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Catching tuna near Tulehu. (Photo: Tropenmuseum of the Royal Tropical Institute/CC BY-SA 3.0)

The world tuna catch keeps at healthy 78pct level

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Thursday, March 08, 2018, 10:00 (GMT + 9)

Of the total tuna catch in 2016, 78 per cent came from stocks at "healthy" levels, unchanged since the last time it was reported, according to a report on the stock status of the International Foundation of Sustainability of Fishery Products (ISSF) issued in February 2018. The skipjack tuna stocks -- at healthy levels in all oceanic regions -- constituted more than half of the total catch of 2016.

An important change in stock status in February 2018 state report is for southern bluefin tuna, a population that went from orange to yellow in the abundance classifications. The abundance of the populations is low, around 13 per cent of the unexploited level. However, the stock is being continuously rebuilt as a result of the implementation of a solid Management Procedure (a Harvest Strategy) by the Commission for the Conservation of Southern Bluefin Tuna, the regional organization in charge of stock management.

In contrast, the Pacific bluefin stock, along with the Indian Ocean skipjack stock and the Atlantic Ocean bigeye stock, continue to be overfished.

There have been no drastic changes in the tuna stock status since the previous status report of November 2017; the updated report reflects the new data available at the meetings of the Regional Fisheries Management Organization (RFMO) of tuna at the end of 2017.

Updated several times a year, the status of the stocks assigns colour ratings (green, yellow or orange) to the health of the stocks, stock management and ecosystem impact. The report classifies the 23 stocks of the main commercial tuna around the world using a consistent methodology.

Key statistics in the report

Total catch: in 2016, the total main catch of commercial tuna was 4.9 million tonnes, an increase of 2 per cent compared to 2015. More than half of the total catch (57 per cent) was skipjack, followed by yellowfin tuna (30 per cent), bigeye (8 per cent) and albacore tuna (4 per cent). Bluefin tuna (3 species) represented only 1 per cent of the world catch. These percentages changed only slightly with respect to the reporting period of November 2017.

Abundance or levels of "spawning biomass": worldwide, 57 per cent of the 23 populations are at a healthy abundance level, 13 per cent are overexploited and 30 per cent are at an intermediate level.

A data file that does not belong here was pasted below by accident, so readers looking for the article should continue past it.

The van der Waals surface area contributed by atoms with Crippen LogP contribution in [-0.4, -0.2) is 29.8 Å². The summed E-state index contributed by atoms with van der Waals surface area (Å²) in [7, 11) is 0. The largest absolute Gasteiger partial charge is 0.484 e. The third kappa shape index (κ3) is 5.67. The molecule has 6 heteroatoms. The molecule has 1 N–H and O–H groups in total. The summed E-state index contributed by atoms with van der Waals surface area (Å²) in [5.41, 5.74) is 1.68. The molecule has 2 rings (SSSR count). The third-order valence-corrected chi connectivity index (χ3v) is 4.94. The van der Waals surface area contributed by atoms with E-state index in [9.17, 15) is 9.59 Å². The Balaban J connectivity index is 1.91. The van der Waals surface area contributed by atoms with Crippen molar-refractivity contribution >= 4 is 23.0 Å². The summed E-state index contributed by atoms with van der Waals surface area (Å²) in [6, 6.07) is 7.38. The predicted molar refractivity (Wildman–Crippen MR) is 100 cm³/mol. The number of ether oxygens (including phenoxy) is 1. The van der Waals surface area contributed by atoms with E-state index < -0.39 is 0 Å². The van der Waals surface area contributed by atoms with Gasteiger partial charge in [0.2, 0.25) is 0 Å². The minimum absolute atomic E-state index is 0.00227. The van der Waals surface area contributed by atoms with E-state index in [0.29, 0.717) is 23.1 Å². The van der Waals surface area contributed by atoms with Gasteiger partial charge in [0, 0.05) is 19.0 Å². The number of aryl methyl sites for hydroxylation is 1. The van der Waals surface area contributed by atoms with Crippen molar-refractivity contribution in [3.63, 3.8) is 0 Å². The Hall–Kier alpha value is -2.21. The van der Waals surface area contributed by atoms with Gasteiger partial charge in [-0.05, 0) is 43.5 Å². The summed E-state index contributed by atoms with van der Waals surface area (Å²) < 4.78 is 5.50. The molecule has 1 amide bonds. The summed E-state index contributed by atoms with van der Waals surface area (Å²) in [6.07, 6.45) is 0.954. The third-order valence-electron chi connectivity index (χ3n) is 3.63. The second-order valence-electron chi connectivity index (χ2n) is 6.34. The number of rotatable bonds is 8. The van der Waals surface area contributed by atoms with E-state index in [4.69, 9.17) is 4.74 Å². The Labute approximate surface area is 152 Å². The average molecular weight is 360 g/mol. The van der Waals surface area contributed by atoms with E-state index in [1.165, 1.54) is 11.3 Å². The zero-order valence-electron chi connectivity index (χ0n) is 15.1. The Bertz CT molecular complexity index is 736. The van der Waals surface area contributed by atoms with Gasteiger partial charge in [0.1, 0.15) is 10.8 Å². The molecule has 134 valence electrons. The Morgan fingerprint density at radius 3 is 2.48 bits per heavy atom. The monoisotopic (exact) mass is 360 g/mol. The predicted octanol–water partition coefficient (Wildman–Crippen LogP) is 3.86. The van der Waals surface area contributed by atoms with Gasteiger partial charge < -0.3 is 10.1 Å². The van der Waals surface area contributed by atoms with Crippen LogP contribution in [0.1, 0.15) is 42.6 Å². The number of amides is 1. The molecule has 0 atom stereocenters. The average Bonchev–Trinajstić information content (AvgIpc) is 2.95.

Populations that receive orange scores, which indicate overfished status, include bigeye from the Atlantic Ocean, Pacific bluefin tuna and yellowfin tuna from the Indian Ocean.

Levels of fishing mortality: 65 per cent of the 23 populations are experiencing a well-managed fishing mortality rate, and 13 per cent are experiencing overfishing (unchanged from the previous report).

Larger catches per stock: The three largest catches in tonnes are skipjack from the western Pacific Ocean, yellowfin tuna from the western Pacific Ocean and Indian Ocean skipjack.

Tuna production by ocean region: most (53 per cent) of the world tuna is extracted from the western and central Pacific Ocean, followed by the Indian Ocean (20 per cent), eastern Pacific Ocean (13 per cent) and Atlantic Ocean (10 per cent).

Production of tuna with fishing gear: 65 per cent of the catches are performed with purse seines, followed by longlines (12 per cent), gunships (8 per cent), gillnets (3 per cent) and various gear (12 per cent). These percentages changed only slightly with respect to the reporting period of November 2017.

About the report

There are 23 populations of the main commercial species of tuna in the world: 6 albacore tuna, 4 bigeye, 4 bluefin tuna, 5 skipjack and 4 populations of yellowfin tuna. The status of the stocks summarizes the results of the most recent scientific assessments of these stocks, as well as the current management measures adopted by the RFMOs. This report classifies the status and management of the 23 populations using a coherent methodology based on three factors: Abundance, Exploitation/Management (fishing mortality) and Environmental impact (bycatch).

ISSF produces two annual reports that seek to clarify their position and how much more needs to be done to ensure the long-term sustainability of tuna stocks: the stock status provides a comprehensive analysis of tuna stocks by species, and the Assessment of the sustainability of the world's tuna stocks in relation to the criteria of the Marine Stewardship Council (MSC) provides scores for stocks and RFMOs based on the MSC assessment criteria. The list of fisheries certified by the MSC (Appendix 2) in Stock Status the assessment report is complemented.

Overall, these tools help define the continuous improvement achieved, as well as the areas and issues requiring further attention.

About the International Seafood Sustainability Foundation (ISSF)

The International Seafood Sustainability Foundation (ISSF) is a world coalition of scientists, the tuna industry and World Wildlife Fund (WWF), the global leader conservation organisation that promotes initiatives based on the science for the long-term conservation and sustainable capture of tuna stocks.

[email protected]


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